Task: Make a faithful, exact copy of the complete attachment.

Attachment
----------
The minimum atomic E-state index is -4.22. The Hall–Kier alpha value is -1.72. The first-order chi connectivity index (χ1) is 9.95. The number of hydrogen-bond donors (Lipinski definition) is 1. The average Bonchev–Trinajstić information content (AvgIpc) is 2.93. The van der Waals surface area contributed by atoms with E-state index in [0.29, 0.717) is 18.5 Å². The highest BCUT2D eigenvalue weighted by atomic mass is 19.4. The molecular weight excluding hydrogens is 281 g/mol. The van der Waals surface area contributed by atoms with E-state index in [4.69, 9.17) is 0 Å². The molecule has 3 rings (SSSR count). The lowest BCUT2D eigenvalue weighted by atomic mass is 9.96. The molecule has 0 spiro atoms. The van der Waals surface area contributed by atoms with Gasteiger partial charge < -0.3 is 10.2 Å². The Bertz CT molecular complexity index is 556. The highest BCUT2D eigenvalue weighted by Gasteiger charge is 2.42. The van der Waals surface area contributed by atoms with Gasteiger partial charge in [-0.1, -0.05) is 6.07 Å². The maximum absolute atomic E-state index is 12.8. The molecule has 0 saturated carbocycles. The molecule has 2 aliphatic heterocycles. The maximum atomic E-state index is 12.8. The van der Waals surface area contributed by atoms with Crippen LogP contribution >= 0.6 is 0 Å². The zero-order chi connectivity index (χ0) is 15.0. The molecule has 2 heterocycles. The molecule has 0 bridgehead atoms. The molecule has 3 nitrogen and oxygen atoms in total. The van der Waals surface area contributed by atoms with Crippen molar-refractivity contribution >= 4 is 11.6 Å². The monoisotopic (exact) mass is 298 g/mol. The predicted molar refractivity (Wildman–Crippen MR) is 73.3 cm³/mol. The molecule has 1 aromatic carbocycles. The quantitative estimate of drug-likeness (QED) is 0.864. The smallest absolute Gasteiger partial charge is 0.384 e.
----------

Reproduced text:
The minimum atomic E-state index is -4.22. The Hall–Kier alpha value is -1.72. The first-order chi connectivity index (χ1) is 9.95. The number of hydrogen-bond donors (Lipinski definition) is 1. The average Bonchev–Trinajstić information content (AvgIpc) is 2.93. The van der Waals surface area contributed by atoms with E-state index in [0.29, 0.717) is 18.5 Å². The highest BCUT2D eigenvalue weighted by atomic mass is 19.4. The molecular weight excluding hydrogens is 281 g/mol. The van der Waals surface area contributed by atoms with E-state index in [4.69, 9.17) is 0 Å². The molecule has 3 rings (SSSR count). The lowest BCUT2D eigenvalue weighted by atomic mass is 9.96. The molecule has 0 spiro atoms. The van der Waals surface area contributed by atoms with Gasteiger partial charge < -0.3 is 10.2 Å². The Bertz CT molecular complexity index is 556. The highest BCUT2D eigenvalue weighted by Gasteiger charge is 2.42. The van der Waals surface area contributed by atoms with Gasteiger partial charge in [-0.1, -0.05) is 6.07 Å². The maximum absolute atomic E-state index is 12.8. The molecule has 0 saturated carbocycles. The molecule has 2 aliphatic heterocycles. The maximum atomic E-state index is 12.8. The van der Waals surface area contributed by atoms with Crippen LogP contribution >= 0.6 is 0 Å². The zero-order chi connectivity index (χ0) is 15.0. The molecule has 2 heterocycles. The molecule has 0 bridgehead atoms. The molecule has 3 nitrogen and oxygen atoms in total. The van der Waals surface area contributed by atoms with Crippen molar-refractivity contribution >= 4 is 11.6 Å². The monoisotopic (exact) mass is 298 g/mol. The predicted molar refractivity (Wildman–Crippen MR) is 73.3 cm³/mol. The molecule has 1 aromatic carbocycles. The quantitative estimate of drug-likeness (QED) is 0.864. The smallest absolute Gasteiger partial charge is 0.384 e.